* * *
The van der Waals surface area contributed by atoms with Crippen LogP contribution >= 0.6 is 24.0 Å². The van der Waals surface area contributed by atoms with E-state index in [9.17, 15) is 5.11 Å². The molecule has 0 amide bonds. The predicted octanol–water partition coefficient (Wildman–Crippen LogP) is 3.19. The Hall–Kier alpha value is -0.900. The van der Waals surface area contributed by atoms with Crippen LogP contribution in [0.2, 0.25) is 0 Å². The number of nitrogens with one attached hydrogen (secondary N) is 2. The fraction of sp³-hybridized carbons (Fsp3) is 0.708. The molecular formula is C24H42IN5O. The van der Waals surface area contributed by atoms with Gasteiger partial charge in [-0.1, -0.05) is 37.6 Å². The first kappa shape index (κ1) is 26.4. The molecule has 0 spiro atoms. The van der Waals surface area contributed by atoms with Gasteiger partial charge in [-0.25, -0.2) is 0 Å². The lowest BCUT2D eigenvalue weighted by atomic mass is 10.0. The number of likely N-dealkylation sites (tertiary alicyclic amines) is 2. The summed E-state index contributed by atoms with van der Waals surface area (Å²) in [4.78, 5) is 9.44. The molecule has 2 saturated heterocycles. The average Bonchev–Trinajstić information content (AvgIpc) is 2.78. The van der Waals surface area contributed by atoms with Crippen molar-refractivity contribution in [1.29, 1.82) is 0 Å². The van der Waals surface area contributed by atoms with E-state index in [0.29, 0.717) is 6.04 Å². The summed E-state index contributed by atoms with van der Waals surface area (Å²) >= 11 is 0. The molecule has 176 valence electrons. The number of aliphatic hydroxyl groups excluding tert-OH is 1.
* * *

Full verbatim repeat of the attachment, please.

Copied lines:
The van der Waals surface area contributed by atoms with Crippen LogP contribution >= 0.6 is 24.0 Å². The van der Waals surface area contributed by atoms with E-state index in [9.17, 15) is 5.11 Å². The molecule has 0 amide bonds. The predicted octanol–water partition coefficient (Wildman–Crippen LogP) is 3.19. The Hall–Kier alpha value is -0.900. The van der Waals surface area contributed by atoms with Crippen LogP contribution in [0.2, 0.25) is 0 Å². The number of nitrogens with one attached hydrogen (secondary N) is 2. The fraction of sp³-hybridized carbons (Fsp3) is 0.708. The molecular formula is C24H42IN5O. The van der Waals surface area contributed by atoms with Gasteiger partial charge in [-0.1, -0.05) is 37.6 Å². The first kappa shape index (κ1) is 26.4. The molecule has 0 spiro atoms. The van der Waals surface area contributed by atoms with Gasteiger partial charge in [-0.25, -0.2) is 0 Å². The lowest BCUT2D eigenvalue weighted by atomic mass is 10.0. The number of likely N-dealkylation sites (tertiary alicyclic amines) is 2. The summed E-state index contributed by atoms with van der Waals surface area (Å²) in [4.78, 5) is 9.44. The molecule has 2 saturated heterocycles. The average Bonchev–Trinajstić information content (AvgIpc) is 2.78. The van der Waals surface area contributed by atoms with Crippen molar-refractivity contribution in [1.29, 1.82) is 0 Å². The van der Waals surface area contributed by atoms with E-state index in [0.29, 0.717) is 6.04 Å². The summed E-state index contributed by atoms with van der Waals surface area (Å²) >= 11 is 0. The molecule has 176 valence electrons. The number of aliphatic hydroxyl groups excluding tert-OH is 1.